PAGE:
Established in 1949 in New Haven, CT, Gant is a clothing brand best known for its dress shirts for both men and women. In the 1950s it helped popularize the Ivy League look of slacks and a shirt as the company had a big presence near schools like Yale. Gant enjoyed success through the second half of the century until the brand was bounced around different ownership through the end of the 1990s and early 2000s until it landed with Maus Frères, a Swiss holding company that owns department stores and other brands like Lacoste. Currently, aside from shirts, Gant offers watches, footwear, eyewear, fragrance, underwear, and home furnishings with a global presence in over 60 countries, more than 500 stores, and availability in 4,000 retailers. Earlier this month, Gant introduced a new identity designed by Stockholm-based Essen International.
After all its success in the late 20th century, Gant entered the 21st century with an ageing customer base jeopardizing the future success of the brand. We saw an opportunity to rejuvenate the brand, attracting a younger target group, and gaining larger share of wallet by shifting the core of the brand from recreational coastal living to sophisticated cosmopolitan living.
We had the ambition to reinvent a brand that had lost its halo. We wanted to elevate historical values that had not been manifested or communicated enough. Our ambition was to transform Gant into a true lifestyle brand with a hero product at the heart of the brand. We also set to streamline its treatment of visual assets, shifting from decorative elements that were given logo status to one strong visual identity viable enough to be applied to any given unit - apparel especially.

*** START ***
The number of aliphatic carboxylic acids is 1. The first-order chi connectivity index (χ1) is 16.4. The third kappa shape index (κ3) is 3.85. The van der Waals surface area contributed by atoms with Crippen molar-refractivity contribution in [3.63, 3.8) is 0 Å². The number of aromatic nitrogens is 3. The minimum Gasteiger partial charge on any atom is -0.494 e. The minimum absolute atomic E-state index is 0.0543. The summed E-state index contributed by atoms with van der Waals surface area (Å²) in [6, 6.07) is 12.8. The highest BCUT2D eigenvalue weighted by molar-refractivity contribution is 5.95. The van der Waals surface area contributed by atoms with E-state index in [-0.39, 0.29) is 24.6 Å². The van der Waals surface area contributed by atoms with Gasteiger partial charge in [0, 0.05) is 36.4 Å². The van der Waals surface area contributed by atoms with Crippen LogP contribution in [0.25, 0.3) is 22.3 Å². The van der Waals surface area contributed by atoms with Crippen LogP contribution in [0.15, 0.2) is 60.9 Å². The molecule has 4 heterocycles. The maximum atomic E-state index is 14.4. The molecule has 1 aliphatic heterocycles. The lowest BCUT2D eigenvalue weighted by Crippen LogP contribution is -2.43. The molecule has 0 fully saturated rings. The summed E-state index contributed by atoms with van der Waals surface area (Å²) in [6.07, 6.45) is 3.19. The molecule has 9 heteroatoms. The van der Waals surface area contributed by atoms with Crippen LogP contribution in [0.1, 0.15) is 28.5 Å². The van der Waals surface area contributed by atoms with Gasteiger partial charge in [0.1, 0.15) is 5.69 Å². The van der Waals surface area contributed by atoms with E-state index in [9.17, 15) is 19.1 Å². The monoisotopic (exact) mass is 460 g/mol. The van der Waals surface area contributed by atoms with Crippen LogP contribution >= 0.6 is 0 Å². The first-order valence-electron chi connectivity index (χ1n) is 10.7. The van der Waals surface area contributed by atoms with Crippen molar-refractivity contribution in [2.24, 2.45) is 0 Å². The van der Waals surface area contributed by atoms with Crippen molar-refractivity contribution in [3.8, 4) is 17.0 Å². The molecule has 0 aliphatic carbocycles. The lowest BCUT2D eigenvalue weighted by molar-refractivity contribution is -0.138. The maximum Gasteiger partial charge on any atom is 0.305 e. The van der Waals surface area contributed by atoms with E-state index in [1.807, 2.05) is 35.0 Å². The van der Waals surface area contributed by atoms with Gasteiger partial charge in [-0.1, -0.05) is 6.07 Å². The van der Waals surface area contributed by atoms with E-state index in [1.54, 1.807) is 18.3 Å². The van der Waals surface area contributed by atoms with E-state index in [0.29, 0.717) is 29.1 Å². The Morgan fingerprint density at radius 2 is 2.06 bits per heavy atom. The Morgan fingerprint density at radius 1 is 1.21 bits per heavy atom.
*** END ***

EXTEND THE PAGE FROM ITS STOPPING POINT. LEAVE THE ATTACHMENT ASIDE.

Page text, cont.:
Essen International provided text
The previous Eurostile-ish wordmark was not terrible but it didn’t feel like it fit a more upscale, slim fitting dress shirt brand. It almost looked like a shoe brand more than anything. The new logo is not original per se, as it is a direct revival of the lettering found in one of the early factories, but it’s amazing what you can get when you go through the history of a company: sometimes the answer is right at your fingertips. Depending on how you feel about super extended wordmarks you will love or hate this new logo. I happen to be a fan and this wordmark is very nicely executed. That “G” could have turned out real ugly. The thin approach also helps elevate this to a luxury brand feel and seems more in tune with the overall simplicity of Gant’s products.
In addition to the main wordmark, there is a diamond “G” monogram that, if I understand correctly, is not part of the main identity but reserved to the “Diamond G” collection. This logo also comes from the history of the brand so it’s not a new addition. On its own it’s not much — it really is just a “G” in a diamond — and when paired with the wordmark it doesn’t quite pair perfectly, given the extended-ness of the other “G”. To its merit, it’s the same stroke thickness so they do match in that regard.
The application is as simple as it gets with nothing but the logo on bags, tags, and stationery. It’s a hard approach to pull off and this does it convincingly enough but it lacks warmth. It’s a little too spare, cold-color-hued, and maybe trying too hard to be luxurious. Overall though, by being rooted in its history and repurposed for the twenty-first century, the identity is a quiet and safe evolution with a slick new fit.